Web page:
My own feeling is that this last round of government activity to get a National Standard in place was a real opportunity to take this initiative seriously but the political turmoil in Washington during an election year seemed to make this impossible to achieve. As for 2015 and California I believe that they will push for compliance by this date but as neither the drug companies nor the state want to be seen as the “bad-guy” and prevent needed drugs getting into the state, it will either be pushed out (again) or stopped by a legal challenge.
    In the long run if no National Standard gets pushed through I agree with Dirk that the de-facto standards for the states will be the FDA SNI recommendation and any accompanying rules for pedigree and general track and trace. This will at least allow the states and manufacturers to come into line with one another and hopefully define a standard going forward that everyone will be able to accept.

    1. Peter,
      I’m not sure the failure of RxTEC was due to differences between our elected politicians so I don’t think you can blame it on “the political turmoil in Washington”. From my reading the elected officials were ready to adopt any proposal that the negotiating parties were able to agree on. Those parties included the PDSA, the FDA and the Pew Trust, representing patients. For example, see: “User Fee Bills Head Towards the Finish Line: Three Differences to Watch”. These parties were apparently unable to come to an agreement by the deadline that was imposed by the Conference Committee (the elected politicians). When the time expired without an agreement, the track & trace provision was removed from PDUFA.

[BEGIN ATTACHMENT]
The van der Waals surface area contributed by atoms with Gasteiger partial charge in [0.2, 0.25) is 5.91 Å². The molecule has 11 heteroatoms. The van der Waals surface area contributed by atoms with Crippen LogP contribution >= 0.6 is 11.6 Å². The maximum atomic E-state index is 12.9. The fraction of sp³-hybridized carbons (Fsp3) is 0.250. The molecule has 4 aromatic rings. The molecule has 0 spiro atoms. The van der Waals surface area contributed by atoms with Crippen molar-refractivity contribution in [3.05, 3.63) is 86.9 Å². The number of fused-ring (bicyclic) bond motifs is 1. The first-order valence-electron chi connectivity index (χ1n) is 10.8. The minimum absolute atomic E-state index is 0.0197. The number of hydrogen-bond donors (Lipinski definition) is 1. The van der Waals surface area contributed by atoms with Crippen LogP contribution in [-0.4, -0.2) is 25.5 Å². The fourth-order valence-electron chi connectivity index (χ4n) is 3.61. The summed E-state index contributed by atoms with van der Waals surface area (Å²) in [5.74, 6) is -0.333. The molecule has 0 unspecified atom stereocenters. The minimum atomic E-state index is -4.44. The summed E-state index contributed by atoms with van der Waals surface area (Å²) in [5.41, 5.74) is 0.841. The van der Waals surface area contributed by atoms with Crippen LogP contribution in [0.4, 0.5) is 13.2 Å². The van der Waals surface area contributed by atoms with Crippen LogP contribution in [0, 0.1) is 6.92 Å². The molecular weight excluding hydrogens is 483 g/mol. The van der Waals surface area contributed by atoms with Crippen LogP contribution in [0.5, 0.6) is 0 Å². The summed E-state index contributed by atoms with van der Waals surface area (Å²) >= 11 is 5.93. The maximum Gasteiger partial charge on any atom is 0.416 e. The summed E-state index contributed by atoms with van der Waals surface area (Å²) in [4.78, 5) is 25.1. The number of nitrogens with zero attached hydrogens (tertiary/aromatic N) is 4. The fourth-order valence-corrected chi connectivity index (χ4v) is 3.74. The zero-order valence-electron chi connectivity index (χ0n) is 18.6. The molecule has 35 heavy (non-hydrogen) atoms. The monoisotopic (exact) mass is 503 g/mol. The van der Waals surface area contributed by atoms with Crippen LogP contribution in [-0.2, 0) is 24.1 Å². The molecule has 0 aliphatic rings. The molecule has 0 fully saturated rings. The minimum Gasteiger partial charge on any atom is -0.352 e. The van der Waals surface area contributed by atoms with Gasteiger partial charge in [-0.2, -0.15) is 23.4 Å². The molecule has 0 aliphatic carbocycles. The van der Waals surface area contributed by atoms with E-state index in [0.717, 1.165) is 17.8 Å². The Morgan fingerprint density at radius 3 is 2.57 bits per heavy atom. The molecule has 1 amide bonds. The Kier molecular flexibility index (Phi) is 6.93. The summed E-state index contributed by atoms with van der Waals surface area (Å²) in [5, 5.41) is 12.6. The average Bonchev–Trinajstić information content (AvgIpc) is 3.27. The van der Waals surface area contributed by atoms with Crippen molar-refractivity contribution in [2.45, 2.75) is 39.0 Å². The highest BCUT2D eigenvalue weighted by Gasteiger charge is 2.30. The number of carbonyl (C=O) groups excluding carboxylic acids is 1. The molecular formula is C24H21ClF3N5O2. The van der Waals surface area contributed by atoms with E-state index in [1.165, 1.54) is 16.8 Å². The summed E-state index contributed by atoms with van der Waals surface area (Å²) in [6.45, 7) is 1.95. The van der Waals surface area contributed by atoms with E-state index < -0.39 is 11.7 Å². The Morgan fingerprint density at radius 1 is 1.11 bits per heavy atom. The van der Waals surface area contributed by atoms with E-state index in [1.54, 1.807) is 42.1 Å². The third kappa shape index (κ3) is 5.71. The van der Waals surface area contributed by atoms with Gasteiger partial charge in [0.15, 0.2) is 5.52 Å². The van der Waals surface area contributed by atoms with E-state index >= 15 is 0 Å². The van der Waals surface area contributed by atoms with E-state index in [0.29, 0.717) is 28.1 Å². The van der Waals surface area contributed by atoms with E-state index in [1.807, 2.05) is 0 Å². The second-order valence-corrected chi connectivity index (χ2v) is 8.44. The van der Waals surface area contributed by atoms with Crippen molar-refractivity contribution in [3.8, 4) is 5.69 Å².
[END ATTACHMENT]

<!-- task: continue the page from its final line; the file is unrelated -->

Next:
How likely any standalone effort might be successful is probably dependent on how close the negotiating parties were to agreement at the deadline. If they were close, maybe they just needed a couple more days. But if any party wasn’t really negotiating but instead was remaining intransigent, a standalone effort isn’t likely to work–unless perhaps this current failure has shaken the intransigent party into a softer posture. I don’t know which it was.